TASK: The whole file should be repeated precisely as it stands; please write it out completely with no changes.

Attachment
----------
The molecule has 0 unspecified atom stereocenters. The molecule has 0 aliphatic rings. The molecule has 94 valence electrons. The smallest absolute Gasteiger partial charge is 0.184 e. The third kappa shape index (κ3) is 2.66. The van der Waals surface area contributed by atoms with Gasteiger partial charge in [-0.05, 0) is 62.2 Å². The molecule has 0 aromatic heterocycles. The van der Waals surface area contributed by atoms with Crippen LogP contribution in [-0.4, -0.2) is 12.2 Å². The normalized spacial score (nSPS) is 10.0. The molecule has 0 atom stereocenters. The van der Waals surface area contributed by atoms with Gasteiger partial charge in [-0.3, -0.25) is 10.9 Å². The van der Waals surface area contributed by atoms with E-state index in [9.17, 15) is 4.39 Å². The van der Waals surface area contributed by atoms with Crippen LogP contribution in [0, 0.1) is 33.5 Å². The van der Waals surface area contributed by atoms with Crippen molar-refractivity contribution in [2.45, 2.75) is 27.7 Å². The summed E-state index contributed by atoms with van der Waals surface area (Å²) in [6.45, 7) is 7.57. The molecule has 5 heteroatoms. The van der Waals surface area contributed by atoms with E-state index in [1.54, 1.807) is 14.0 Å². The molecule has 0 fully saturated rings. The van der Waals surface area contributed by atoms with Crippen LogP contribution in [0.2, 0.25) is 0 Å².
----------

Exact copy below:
The molecule has 0 unspecified atom stereocenters. The molecule has 0 aliphatic rings. The molecule has 94 valence electrons. The smallest absolute Gasteiger partial charge is 0.184 e. The third kappa shape index (κ3) is 2.66. The van der Waals surface area contributed by atoms with Gasteiger partial charge in [-0.05, 0) is 62.2 Å². The molecule has 0 aromatic heterocycles. The van der Waals surface area contributed by atoms with Crippen LogP contribution in [-0.4, -0.2) is 12.2 Å². The normalized spacial score (nSPS) is 10.0. The molecule has 0 atom stereocenters. The van der Waals surface area contributed by atoms with Gasteiger partial charge in [-0.3, -0.25) is 10.9 Å². The van der Waals surface area contributed by atoms with E-state index in [9.17, 15) is 4.39 Å². The van der Waals surface area contributed by atoms with Crippen LogP contribution in [0, 0.1) is 33.5 Å². The van der Waals surface area contributed by atoms with Crippen molar-refractivity contribution in [2.45, 2.75) is 27.7 Å². The summed E-state index contributed by atoms with van der Waals surface area (Å²) in [6.45, 7) is 7.57. The molecule has 5 heteroatoms. The van der Waals surface area contributed by atoms with E-state index in [1.54, 1.807) is 14.0 Å². The molecule has 0 fully saturated rings. The van der Waals surface area contributed by atoms with Crippen LogP contribution in [0.2, 0.25) is 0 Å².